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PNDandMe Blog

Supporting a partner through Postnatal Depression -

11th May 2017 Posted By Rosey Wren

I'm honoured to share with you this anonymous blog. A candid story of how Postnatal Depression has an affect on not just the person suffering and how important support for the whole family unit it. 

I'm a partner just like your partner. Male or female, I'm the one who hasn't experienced the kicks to the bladder, the hiccups while you are trying to sleep and the joys of acid reflux. I did however face my own challenges through pregnancy, birth and childhood. I would like to share with you my experience of PND.

Undiagnosed (but undeniable), my wife showed great strength to deal with PND that can hit many people after the birth of a child. She is an amazing mother, constantly trying to beat her depression for the benefit of her children, even if it is an exhausting and ongoing effort. I try my best to support her and would swap places in a heartbeat to give her a rest. By sharing, I hope someone gets reassurance that they are doing all they can to help and that those who work within the system may take a second look at the squeaky clean parents in from of them and ask just one more question about how someone is REALLY doing.

I remember vividly when I had to take my child from my wife as she sat on the floor by the door, sobbing her eyes out. I wanted to give her a break and take our newborn out to the shops so she could get a precious hour. I had spent time trying to convince her that I would be fine, our child would be fine and I would only be a couple of miles away for a short period of time but she was in pieces at the thought of me taking her (our?) child away. Even though I was dad, in her head she was wholly responsible and could not trust me to look after our little one. I had to take our child out of her hands and close the door while she sat their crying. I can’t explain how hard that was, how bad I felt, even if I believed in my mind that she needed to have a break and blaming me a perfectly acceptable situation when she was unable to admit to herself that she needed space. When I came back, she was basically in the same place. Angry at me for doing it and perhaps that nothing went wrong - it is as hard to accept that someone can cope without you as it is to feel you can never have a break.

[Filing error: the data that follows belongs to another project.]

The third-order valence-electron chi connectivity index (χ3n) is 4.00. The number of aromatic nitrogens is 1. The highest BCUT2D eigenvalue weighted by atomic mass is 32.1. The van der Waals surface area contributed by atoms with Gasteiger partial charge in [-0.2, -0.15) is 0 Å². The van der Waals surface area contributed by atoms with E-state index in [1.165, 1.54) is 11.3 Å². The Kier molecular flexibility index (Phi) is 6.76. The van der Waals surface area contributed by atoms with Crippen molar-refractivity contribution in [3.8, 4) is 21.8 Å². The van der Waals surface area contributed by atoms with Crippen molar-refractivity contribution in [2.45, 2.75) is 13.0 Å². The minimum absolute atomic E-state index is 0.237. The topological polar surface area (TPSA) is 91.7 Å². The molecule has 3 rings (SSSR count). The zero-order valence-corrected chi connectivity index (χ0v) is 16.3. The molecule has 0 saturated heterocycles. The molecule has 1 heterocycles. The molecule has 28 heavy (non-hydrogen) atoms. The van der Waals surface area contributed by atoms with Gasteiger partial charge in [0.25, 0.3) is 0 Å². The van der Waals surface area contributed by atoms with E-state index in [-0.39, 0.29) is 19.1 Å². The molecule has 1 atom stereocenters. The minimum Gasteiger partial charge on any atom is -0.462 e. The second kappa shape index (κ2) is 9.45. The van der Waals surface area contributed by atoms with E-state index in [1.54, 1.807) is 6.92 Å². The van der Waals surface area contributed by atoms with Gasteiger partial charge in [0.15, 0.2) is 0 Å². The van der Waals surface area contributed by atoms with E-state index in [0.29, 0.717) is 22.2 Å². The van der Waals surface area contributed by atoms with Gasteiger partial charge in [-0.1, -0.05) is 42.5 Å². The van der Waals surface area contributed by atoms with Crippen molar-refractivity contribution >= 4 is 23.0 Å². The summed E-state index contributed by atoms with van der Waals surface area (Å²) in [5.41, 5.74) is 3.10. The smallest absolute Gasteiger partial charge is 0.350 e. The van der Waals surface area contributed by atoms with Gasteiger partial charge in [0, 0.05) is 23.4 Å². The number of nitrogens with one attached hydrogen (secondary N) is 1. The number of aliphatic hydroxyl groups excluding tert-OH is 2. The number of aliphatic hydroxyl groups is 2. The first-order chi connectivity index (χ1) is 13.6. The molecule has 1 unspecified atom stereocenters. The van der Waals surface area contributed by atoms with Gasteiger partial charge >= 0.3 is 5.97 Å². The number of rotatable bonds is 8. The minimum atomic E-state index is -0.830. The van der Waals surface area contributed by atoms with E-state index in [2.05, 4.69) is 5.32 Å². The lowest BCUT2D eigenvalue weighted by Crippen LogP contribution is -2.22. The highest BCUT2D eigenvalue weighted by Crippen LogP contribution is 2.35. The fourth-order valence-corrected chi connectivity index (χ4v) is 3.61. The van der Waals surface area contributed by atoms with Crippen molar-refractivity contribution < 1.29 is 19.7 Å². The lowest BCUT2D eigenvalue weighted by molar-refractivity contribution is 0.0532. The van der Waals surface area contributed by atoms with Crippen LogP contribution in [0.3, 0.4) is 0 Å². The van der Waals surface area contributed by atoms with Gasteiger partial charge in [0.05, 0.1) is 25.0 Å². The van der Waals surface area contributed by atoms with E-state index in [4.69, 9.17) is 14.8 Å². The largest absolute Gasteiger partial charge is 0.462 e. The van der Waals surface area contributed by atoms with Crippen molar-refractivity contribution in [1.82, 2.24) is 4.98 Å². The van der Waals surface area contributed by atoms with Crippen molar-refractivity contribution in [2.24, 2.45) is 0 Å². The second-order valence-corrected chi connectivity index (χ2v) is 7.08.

I think I was most surprised by the speed at which this situation came on. My wife birthed relatively easily, like your mates on Facebook who seem to have a baby during their lunch break. 8 odd hours labour followed by a speedy discharge and we were on our own. We popped to Mothercare the next day to take part in the unwritten 'I'm out shopping only 24 hours after birthing' competition. It was the next week or so when the real challenge started to show. A fussy eater, a dedication to breastfeeding and an inability to express meant that I was very limited in my opportunities to help. I would jump to change a nappy, feed my wife and help where I could but she still had the ultimate responsibility for looking after our little one. It took it's toll and I found it hard to define where new parent stresses turned into mental health struggles.